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Power-grid analysis tool gets a revamp

Posted: 08 Sep 2004 ?? ?Print Version ?Bookmark and Share

Keywords:eda? mpu? superh? rlcsim?

Donald Bennett, a design engineer in Lochore, Scotland, is taking steps to make himself a one-man commercial EDA vendor.

Bennett formed RLCSim Co. after being laid off in 2002 by SuperH Inc., an MPU core vendor. He received great customer feedbackbut not salesfor his prelayout planning tool, RLCSim. Now Bennett has expanded the scope of the tool, changed its name to Picosim, changed his company's name to Quantum Design Automation Ltd, and is seeking venture backing.

"I have not been able to sell the original version of the tool," said Bennett. "The tool has now been completely rewritten in response to information from individuals and companies who have looked at or evaluated the tool over the last year. I now intend to market the tool to high-speed system builders as well as IC design companies," Bennett added.

Launched last year, the RLCSim tool was a simple electromagnetic field solver for simulating on-chip power noise. Now Bennett has expanded the technology to do analysis across the chip, package and PCB power grid.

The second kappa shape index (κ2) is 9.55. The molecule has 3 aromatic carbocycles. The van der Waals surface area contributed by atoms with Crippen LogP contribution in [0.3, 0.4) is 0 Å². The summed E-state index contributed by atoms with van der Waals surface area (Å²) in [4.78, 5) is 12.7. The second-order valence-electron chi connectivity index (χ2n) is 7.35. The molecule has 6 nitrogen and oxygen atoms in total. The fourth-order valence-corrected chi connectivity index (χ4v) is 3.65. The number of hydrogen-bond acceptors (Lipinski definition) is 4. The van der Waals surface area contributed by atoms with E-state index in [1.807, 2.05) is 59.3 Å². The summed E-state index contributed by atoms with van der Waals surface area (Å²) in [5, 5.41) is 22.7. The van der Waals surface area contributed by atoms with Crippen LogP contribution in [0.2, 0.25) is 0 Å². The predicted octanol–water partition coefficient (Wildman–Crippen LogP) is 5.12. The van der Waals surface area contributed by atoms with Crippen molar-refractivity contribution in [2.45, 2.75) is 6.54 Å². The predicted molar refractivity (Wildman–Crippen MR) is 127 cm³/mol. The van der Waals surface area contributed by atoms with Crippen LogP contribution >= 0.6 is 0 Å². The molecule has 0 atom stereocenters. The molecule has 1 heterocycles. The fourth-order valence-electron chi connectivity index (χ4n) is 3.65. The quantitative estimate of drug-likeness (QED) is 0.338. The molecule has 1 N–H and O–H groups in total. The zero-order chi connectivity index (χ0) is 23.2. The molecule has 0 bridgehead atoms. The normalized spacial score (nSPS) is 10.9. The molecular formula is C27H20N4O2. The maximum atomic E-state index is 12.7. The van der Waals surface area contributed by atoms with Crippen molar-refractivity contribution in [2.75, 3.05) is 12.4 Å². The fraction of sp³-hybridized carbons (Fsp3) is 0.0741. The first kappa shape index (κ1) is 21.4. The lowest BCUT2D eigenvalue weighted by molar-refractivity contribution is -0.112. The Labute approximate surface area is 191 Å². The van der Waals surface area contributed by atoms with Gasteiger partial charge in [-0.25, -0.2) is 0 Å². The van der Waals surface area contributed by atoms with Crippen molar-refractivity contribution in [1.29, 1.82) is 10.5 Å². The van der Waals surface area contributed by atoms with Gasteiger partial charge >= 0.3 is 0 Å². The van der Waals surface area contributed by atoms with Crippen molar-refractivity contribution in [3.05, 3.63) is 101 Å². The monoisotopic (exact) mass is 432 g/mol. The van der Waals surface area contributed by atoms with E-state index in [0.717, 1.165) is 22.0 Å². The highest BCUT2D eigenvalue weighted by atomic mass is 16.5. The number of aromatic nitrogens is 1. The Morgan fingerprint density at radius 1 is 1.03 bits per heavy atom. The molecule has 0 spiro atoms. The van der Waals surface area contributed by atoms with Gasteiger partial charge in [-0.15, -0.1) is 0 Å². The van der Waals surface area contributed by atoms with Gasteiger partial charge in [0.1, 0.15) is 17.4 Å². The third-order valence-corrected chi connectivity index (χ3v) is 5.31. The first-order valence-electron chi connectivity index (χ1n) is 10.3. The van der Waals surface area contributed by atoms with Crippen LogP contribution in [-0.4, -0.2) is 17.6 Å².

The previous version of the tool used ideal voltage sources at the chip boundary, Bennett said. "This meant that energy exchanged between the on-chip power network and the external package and board-level components was not included," he said. "This is a serious limitation."

Customer feedback

After a year of beta testing and customer input, Bennett expanded the tool, providing an ability to connect package and board-level transmission lines and power supplies to the on-chip grid. "This correctly accounts for energy transmission, dissipation and reflection from different parts of the system," said Bennett.

Other features have also been added to the tool. "Any number of ICs with associated on-chip power grids, de-cap and dynamic current sources can be included in the simulation," said Bennett. "This correctly accounts for noise propagation between ICs and between power supplies and each IC."

Picosim can handle lumped capacitors, which are sometimes needed on packages or boards as large charge reservoirs close to an IC, Bennett said. Instead of using a GUI, users can now configure the tool using a transmission line netlist. This allows the tool to interface more easily with other commercial EDA offerings, Bennett said.

The technology, now in beta testing, is scheduled for launch before year's end, the entrepreneur said. An annual license will sell for $150,000.

"The current version is very stable and available to use free of charge over the Web until the end of the year," he said. Interested parties can sign up for trial usage at the Quantum Design site.

In a tutorial article located at EEdesign, Bennett describes a "symmetric" transmission-line design technique and simulation methodology that allows the simultaneous power analysis of chip, package and board-level components.

- Mike Santarini

EE Times





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